# Quantum Based AI getting around Isaac Asimov's “Three Laws of Robotics”

I am building a story where there is a rogue AI. However, that AI was under the governance of Isaac Asimov's Three Laws of Robotics:

1. A robot may not injure a human being or, through inaction, allow a human being to come to harm.
2. A robot must obey orders given it by human beings except where such orders would conflict with the First Law.
3. A robot must protect its own existence as long as such protection does not conflict with the First or Second Law.

The AI runs on a quantum computational system.

Is there a scientifically accurate way in which a robot with a quantum computer could get around the three laws?

For instance, perhaps the "First" law now being something that can be precisely enumerated in quantum, (because it is continuous and at any point in time the state of "1" might actually be closer to "1.01", never precisely "1.0"), therefore throwing a null pointer exception and breaking out.

Basically, I'm looking for some quirk of quantum physics which breaks an assumption that the binary three rules rely on.

As explained to me, the laws are societal and do not directly apply to a binary or qubit system. I suppose what I want is not a flaw in the 3 laws, but a potential flaw in the way a software developer could program the laws into a quantum computer. Something modelling a programming error but that would apply specifically to quantum machines rather than what we have today.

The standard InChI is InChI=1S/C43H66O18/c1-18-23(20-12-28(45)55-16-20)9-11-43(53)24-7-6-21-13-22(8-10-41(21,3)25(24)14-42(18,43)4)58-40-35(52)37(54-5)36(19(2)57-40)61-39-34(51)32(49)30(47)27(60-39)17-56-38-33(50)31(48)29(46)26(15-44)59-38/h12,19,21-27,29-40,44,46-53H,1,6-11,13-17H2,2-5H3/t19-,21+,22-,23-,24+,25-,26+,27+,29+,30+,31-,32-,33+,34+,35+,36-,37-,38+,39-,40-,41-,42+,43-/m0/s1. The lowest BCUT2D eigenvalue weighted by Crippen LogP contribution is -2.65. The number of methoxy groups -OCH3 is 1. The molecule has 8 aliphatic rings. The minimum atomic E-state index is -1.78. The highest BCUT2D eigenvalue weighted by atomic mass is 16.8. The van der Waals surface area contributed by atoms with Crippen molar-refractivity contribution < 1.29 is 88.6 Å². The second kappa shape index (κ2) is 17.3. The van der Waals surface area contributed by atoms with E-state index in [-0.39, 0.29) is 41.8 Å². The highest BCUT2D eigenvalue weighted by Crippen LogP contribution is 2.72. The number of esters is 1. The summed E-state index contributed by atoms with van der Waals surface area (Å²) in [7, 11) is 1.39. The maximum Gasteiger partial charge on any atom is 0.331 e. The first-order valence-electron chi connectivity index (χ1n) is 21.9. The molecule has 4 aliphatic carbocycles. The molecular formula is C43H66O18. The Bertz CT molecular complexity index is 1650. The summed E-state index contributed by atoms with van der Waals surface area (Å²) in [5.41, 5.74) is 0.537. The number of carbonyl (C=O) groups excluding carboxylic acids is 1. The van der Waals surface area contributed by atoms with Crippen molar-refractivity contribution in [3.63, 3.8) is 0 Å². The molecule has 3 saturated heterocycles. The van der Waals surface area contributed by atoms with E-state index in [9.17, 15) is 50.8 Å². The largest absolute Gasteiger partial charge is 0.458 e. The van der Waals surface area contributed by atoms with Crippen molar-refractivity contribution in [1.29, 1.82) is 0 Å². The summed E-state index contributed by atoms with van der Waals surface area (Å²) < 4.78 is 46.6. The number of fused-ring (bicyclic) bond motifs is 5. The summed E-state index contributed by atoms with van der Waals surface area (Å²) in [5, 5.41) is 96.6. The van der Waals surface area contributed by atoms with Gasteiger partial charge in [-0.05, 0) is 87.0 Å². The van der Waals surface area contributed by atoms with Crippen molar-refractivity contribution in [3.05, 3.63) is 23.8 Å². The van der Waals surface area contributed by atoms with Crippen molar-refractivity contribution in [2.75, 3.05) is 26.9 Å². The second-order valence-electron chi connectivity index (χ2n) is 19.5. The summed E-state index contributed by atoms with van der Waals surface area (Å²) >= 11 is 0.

I tagged this , but if it "sounds science based" to someone with a small knowledge of quantum computing, that is still a great answer.

• I don't think that the laws of robotics imply a binary system of counting in the device that implements the rules. You could probably implement them in formal logic, which in turn can be implemented in just about anything. – a CVn Feb 21 '17 at 20:43
• That's not how quantum computing, binary, OR the three laws work. The three laws aren't built on binary - they're a set of behavioral rules. At the deepest possible level, they're part of whatever passes for a compiler on this computer. – Jacob Feb 21 '17 at 20:46
• Is there a reason you want to seek out an approach specific to quantum computers? "Failure during implementation" is almost... easy. In my opinion, what makes the 3 laws interesting is how they fail even when perfectly implemented. All you need to do to create a failure in implementation is know anything about quantum computing, pick a step, and mess the laws up in that step. – Cort Ammon Feb 21 '17 at 23:58
• I don't think quantum computers are even relevant here. The key is in the first law, in the slipperyness of the word 'harm'. If for instance your robot finds it necessary to prevent life-saving surgery because cutting open a person obviously harms them, or concludes that euthanasia of the terminally ill is beneficial. Or perhaps the robot gets religion, and decides to benefit the deserving by sending them to Heaven early. – jamesqf Feb 22 '17 at 1:25